The D-Day invasion of France on June 6, 1944 was the turning point of World War II. Of all the beach landings, the landing on Omaha beach was the bloodiest of all. By the end of the day many had lost their lives on the beaches and fields of Normandy. For those who survived the landing on Omaha beach, the battle to get off Omaha beach alive, was the next deadly challenge.
The air bombardment was to have obliterated any coastal stronghold of the enemy. There had been much bragging onboard the ships about the accuracy of America’s B24. Referred to as “precision bombing”, the bombers could “drop a bomb in a pickle barrel.” Considering the bravado and then the men seeing the sky full of the invincible bombing machines makes it easy to understand how some young soldiers were feeling confident.
Sitting up high, however, on the cliffs of Omaha Beach, the Germans rained down on the allies with a constant blast from their machine guns and mortar shells. In less than two hours the debris of the invasion – reels of wire, supplies, heavy equipment, canteens, helmets, life preservers, wrecked landing crafts, and of course, the bodies began to mount on the beach.
On the beach, the battle was going so poorly that evacuation of the wounded was toward the enemy. The changing of the tides meant death for some of those still floating close to shore. Desperately, wishing for reinforcements, men were realizing that they were going to die.
Most of the officers had been killed, since they were the first ones coming off the landing craft. Stunned, the remaining officers were unsure of what to do. The high tide had cut off reinforcements from the landing boats and the medics were not able to get to the wounded quickly.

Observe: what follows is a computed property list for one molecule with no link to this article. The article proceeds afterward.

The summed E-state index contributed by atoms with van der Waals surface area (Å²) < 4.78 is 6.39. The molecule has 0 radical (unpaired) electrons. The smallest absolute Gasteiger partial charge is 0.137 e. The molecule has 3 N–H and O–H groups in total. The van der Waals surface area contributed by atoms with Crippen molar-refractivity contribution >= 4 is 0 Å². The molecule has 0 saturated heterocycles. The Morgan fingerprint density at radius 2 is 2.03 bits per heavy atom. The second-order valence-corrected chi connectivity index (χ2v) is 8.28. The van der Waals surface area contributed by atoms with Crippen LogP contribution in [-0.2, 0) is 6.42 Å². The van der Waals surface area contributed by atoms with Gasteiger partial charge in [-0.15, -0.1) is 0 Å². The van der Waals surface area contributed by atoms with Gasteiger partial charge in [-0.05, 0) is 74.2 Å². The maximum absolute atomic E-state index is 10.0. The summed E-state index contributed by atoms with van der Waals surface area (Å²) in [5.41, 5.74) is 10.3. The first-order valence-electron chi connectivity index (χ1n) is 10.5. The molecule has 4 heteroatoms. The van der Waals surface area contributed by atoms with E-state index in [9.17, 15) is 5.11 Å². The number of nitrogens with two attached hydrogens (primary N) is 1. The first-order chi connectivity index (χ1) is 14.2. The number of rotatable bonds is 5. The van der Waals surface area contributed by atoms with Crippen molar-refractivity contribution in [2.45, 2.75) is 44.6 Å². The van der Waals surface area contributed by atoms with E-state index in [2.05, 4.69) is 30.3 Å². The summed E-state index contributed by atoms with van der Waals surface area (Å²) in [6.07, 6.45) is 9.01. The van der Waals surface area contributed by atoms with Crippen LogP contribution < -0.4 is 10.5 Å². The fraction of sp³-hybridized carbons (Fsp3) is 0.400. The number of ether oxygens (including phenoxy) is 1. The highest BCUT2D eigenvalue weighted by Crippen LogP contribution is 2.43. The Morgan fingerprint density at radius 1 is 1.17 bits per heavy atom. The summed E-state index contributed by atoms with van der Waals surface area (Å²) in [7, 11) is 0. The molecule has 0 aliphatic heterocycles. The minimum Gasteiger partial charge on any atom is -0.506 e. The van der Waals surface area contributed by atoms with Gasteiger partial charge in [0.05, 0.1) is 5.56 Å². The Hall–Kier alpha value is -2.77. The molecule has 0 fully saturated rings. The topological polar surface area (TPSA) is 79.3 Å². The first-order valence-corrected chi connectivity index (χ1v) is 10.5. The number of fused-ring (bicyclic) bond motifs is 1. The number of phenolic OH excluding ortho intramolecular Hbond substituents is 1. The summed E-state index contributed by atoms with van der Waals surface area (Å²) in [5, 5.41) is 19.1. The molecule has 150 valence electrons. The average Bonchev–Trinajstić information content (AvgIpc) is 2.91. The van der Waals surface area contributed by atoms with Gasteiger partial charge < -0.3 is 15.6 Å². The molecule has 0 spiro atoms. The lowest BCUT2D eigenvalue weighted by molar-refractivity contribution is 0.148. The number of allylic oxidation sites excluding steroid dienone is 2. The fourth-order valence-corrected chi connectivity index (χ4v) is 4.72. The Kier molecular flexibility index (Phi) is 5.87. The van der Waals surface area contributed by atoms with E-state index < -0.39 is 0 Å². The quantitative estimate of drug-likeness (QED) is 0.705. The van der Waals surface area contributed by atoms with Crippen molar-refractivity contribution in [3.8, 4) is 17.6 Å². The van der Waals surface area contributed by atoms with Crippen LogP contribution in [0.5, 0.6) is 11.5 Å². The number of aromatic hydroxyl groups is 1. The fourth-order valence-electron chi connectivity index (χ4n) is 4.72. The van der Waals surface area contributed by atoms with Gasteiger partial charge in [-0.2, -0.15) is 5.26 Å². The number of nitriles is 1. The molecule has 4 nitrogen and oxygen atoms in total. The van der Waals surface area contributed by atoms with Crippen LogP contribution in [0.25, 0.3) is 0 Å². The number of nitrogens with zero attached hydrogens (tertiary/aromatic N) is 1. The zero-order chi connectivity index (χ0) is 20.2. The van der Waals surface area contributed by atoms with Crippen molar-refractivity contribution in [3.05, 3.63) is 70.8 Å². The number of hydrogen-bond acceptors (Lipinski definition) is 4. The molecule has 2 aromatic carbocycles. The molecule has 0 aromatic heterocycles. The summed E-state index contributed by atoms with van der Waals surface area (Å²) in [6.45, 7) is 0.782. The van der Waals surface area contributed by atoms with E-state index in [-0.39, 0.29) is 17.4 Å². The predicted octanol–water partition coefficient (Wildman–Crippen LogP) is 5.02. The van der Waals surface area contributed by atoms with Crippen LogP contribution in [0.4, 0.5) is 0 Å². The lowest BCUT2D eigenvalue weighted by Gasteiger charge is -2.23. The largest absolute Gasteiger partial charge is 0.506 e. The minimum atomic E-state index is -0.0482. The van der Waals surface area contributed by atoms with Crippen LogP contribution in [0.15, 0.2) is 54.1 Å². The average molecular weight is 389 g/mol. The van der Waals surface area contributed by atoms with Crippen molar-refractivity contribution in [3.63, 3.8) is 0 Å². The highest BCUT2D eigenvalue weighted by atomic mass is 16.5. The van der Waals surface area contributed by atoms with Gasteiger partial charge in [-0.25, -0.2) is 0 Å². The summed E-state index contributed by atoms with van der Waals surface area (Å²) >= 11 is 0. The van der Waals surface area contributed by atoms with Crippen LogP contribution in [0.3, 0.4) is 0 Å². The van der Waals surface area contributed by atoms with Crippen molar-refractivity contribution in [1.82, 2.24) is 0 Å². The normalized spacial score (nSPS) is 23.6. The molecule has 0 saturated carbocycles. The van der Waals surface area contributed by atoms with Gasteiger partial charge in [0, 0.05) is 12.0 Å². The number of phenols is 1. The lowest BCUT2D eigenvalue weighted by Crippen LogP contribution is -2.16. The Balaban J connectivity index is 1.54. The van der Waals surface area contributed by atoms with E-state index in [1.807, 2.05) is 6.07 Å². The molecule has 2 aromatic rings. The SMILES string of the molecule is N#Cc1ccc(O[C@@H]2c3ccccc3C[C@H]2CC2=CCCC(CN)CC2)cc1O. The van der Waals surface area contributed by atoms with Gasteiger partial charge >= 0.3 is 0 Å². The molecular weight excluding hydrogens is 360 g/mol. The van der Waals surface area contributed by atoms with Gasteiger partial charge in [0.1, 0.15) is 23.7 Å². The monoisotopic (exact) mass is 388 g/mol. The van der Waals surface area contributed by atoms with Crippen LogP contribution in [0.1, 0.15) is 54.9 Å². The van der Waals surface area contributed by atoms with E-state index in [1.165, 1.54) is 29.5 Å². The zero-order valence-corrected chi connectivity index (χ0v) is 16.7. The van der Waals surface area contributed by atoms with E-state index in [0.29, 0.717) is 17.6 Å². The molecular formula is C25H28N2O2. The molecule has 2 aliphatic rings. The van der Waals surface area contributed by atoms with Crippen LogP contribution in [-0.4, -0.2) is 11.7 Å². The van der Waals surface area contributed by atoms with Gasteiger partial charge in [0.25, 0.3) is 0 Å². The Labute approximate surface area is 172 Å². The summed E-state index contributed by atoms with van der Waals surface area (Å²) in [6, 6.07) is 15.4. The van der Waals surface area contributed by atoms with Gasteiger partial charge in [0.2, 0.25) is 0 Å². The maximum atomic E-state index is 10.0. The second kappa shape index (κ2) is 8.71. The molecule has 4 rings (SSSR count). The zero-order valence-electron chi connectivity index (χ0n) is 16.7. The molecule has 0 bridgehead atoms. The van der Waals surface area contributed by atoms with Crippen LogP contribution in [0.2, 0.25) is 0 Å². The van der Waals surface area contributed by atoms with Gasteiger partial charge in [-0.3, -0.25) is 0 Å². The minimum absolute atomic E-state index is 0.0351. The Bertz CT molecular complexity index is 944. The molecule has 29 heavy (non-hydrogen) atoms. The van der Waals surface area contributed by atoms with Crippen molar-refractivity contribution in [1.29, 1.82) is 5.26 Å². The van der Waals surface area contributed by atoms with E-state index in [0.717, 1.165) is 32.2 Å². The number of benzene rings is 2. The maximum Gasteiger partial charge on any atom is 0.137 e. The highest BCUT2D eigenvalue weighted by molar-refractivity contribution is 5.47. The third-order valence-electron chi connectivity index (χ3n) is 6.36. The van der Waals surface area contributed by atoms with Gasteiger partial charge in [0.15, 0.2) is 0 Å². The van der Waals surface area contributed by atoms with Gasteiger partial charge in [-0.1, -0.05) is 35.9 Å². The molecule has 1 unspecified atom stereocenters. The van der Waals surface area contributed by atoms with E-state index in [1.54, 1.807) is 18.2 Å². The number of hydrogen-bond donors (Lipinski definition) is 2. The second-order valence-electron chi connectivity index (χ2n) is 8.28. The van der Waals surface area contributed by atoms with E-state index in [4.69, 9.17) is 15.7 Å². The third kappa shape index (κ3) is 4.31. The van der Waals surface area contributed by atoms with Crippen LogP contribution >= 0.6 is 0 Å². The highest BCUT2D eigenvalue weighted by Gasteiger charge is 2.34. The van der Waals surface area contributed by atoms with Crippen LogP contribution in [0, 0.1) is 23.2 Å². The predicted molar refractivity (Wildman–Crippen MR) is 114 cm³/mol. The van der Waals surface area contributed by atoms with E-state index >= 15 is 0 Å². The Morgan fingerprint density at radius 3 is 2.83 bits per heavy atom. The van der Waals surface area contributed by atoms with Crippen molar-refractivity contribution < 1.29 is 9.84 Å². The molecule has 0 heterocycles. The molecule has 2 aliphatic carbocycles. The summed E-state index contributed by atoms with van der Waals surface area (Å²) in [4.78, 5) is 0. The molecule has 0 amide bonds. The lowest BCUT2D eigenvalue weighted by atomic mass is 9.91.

Some men had lost their glasses in the surf, and then, they could not see to find their units. Others lost equipment in the rough waves and despite the heavy blast of bullets at them, they were searching around the water trying to recover it. Many, however, had abandoned their equipment to save themselves from drowning. Some of the soldiers said they did not know where the targets were, and shot randomly at houses along the beach. Most expressed a feeling of being disoriented and not knowing what was behind or in front of them.
Finally, several destroyers, ignoring orders, and the dangers of the unseen obstacles; nearly running aground, came in towards shore firing at the German positions on the cliffs. Soon other destroyers also joined in, and the battle began to change. The tone of emotions from the infantrymen changed as well: “I thought I was a goner, but then, I saw the Navy in close with one of their destroyers. Damn, I was proud.” In the end, the grit and leadership shown on the beaches and the intervention of the Navy destroyers saved the day.
Much of the above narrative came from eye-witness accounts researched through books and oral histories.